One word of caution as you configure the hub. Be sure you understand all the aspects of the hub before making significant changes. There are a number of lists and libraries in the hub and if you start making major changes to (or deleting) these lists without a full understanding of the impact you’ll likely have problems. And if you can setup in a training environment with snapshots this is a great way to test your changes.
If you log-in as a coach you’ll see that a few tabs are gone from the top. The SA Benefits and Site Admin Help menu options are only available to administrators. However, coaches will see a Coach Help menu choice and again this is a great place to understand common questions coaches might have (and even what a “coach” is in the hub). And a quick word on the coaches model. In my experience it works best to recognize the coaches within your organization. In other words, employees won’t want to be coaches if they perceive that the leadership is not behind this. And finding a creative way to reward coaches (a simple prize or drawing every month) could go a long way in gaining momentum.
A Deeper Look
Now let’s take a deeper look at some of the hub functionality. In the first screenshot at the top of this post I’m logged in as Eric Gruber, who happens to be a member of the site (end user). You’ll notice that Eric can only see Productivity Hub and Hub Help menus on the top, due to security settings. As an end user, Hub Help will answer a lot of the basic questions. And keep in mind that this is easily extensible.
On the left navigation users have several options. At any time users can jump directly to a specific product page.
Products page (after an item was tagged as a favorite)
Get it Done flips the help content on another pivot, common themes that end users are interested in. Content is targeted based on the theme selected. The four themes are manage, market, collaborate, and organize.
The Coaches menu choice allows you to find a coach by product, and view additional details about them (typical availability, etc.)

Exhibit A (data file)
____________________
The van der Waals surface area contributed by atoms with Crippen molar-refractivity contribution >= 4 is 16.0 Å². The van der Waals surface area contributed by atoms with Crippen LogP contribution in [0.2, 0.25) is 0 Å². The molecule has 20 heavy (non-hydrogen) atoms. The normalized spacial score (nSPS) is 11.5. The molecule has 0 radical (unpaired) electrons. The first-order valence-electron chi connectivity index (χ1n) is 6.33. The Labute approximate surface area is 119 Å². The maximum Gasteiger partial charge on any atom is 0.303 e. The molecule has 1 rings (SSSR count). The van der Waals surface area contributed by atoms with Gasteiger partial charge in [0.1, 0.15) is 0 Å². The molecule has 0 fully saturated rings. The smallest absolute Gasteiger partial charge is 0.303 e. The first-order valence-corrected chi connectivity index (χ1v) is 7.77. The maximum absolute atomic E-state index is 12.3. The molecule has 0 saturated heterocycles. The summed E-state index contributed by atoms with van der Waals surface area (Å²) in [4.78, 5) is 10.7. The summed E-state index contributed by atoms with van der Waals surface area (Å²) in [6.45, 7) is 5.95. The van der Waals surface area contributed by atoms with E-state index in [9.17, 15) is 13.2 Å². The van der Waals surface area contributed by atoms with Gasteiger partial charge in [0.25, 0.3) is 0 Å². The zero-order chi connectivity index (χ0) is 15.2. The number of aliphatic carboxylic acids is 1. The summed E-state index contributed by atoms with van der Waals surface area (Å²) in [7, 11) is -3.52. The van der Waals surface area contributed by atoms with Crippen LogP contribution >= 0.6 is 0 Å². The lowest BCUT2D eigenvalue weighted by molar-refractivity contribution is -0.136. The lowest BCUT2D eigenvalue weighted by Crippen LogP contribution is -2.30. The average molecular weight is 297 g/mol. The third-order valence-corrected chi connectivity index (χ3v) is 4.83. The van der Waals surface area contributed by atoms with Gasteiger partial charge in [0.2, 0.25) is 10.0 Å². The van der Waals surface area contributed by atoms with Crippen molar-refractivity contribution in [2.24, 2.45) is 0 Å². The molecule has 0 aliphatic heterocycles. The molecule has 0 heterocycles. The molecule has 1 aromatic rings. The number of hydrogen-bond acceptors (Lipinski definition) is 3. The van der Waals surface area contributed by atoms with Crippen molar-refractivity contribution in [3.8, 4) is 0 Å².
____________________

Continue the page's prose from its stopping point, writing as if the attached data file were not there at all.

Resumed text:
The Videos page contains a Silverlight gallery. Users can scroll through and watch a how-to video.
Forums are a great to get community involvement and gain momentum. One example of a customer who did this successfully with SharePoint 2007 is Borg Warner. From the Borg Warner case study:
“The company also created a site called ICE Tools that includes training documents, announcements about new features, how-to videos for specific user tasks, and a discussion board where users can post and respond to questions, problems, and issues that they have encountered. Each time a user posts a question, the system alerts 30 to 40 administrators across the company, who then provide answers when they have experience to share.”
A search center isn’t part of the productivity hub site, but could easily be added. In my case, I had an existing FAST search center. Here is a look at hub results in FAST (note exact count navigators, doc thumbnails, and PowerPoint previews).
A few more screenshots of Productivity Hub capabilities…
Adding featured content to your favorites
Here’s a product (SharePoint Workspace) screenshot with content in the quiz, forums, and coaches section.
Quiz example. Note the link to the Ribbon Hero option.
What if Silverlight isn’t on desktops within the organization? The two Silverlight pages (main page and video) have a basic experience. An example of the main page below.
And one final look at the main page with top rated content.
OK, whew! There’s a lot to look at. Hopefully this gives you an in-depth look at the Productivity Hub. And again, one big benefit is that you can customize and extend. A customization guide is included in the install with more details.
I’ll post an update link once it is available (SOON!). Stay tuned!